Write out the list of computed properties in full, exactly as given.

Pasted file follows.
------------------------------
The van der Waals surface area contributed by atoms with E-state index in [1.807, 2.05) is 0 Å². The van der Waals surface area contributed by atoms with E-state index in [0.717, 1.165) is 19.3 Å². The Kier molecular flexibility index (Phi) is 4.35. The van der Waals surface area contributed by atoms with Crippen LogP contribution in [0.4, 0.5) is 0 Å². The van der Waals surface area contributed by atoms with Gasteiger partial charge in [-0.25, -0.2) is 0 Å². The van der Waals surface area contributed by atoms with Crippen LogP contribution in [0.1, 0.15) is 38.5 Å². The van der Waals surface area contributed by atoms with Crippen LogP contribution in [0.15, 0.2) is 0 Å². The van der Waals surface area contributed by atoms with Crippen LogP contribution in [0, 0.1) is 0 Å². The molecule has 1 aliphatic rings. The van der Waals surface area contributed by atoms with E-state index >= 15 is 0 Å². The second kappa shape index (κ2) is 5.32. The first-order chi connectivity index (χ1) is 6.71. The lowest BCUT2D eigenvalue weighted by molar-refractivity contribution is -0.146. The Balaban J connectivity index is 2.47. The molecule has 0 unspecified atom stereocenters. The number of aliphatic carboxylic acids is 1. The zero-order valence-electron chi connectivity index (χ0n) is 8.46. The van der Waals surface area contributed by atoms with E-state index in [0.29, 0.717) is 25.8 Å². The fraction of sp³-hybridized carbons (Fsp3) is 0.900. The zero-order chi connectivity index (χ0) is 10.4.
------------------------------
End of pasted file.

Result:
The van der Waals surface area contributed by atoms with E-state index in [1.807, 2.05) is 0 Å². The van der Waals surface area contributed by atoms with E-state index in [0.717, 1.165) is 19.3 Å². The Kier molecular flexibility index (Phi) is 4.35. The van der Waals surface area contributed by atoms with Crippen LogP contribution in [0.4, 0.5) is 0 Å². The van der Waals surface area contributed by atoms with Gasteiger partial charge in [-0.25, -0.2) is 0 Å². The van der Waals surface area contributed by atoms with Crippen LogP contribution in [0.1, 0.15) is 38.5 Å². The van der Waals surface area contributed by atoms with Crippen LogP contribution in [0.15, 0.2) is 0 Å². The van der Waals surface area contributed by atoms with Crippen LogP contribution in [0, 0.1) is 0 Å². The molecule has 1 aliphatic rings. The van der Waals surface area contributed by atoms with E-state index >= 15 is 0 Å². The second kappa shape index (κ2) is 5.32. The first-order chi connectivity index (χ1) is 6.71. The lowest BCUT2D eigenvalue weighted by molar-refractivity contribution is -0.146. The Balaban J connectivity index is 2.47. The molecule has 0 unspecified atom stereocenters. The number of aliphatic carboxylic acids is 1. The zero-order valence-electron chi connectivity index (χ0n) is 8.46. The van der Waals surface area contributed by atoms with E-state index in [0.29, 0.717) is 25.8 Å². The fraction of sp³-hybridized carbons (Fsp3) is 0.900. The zero-order chi connectivity index (χ0) is 10.4.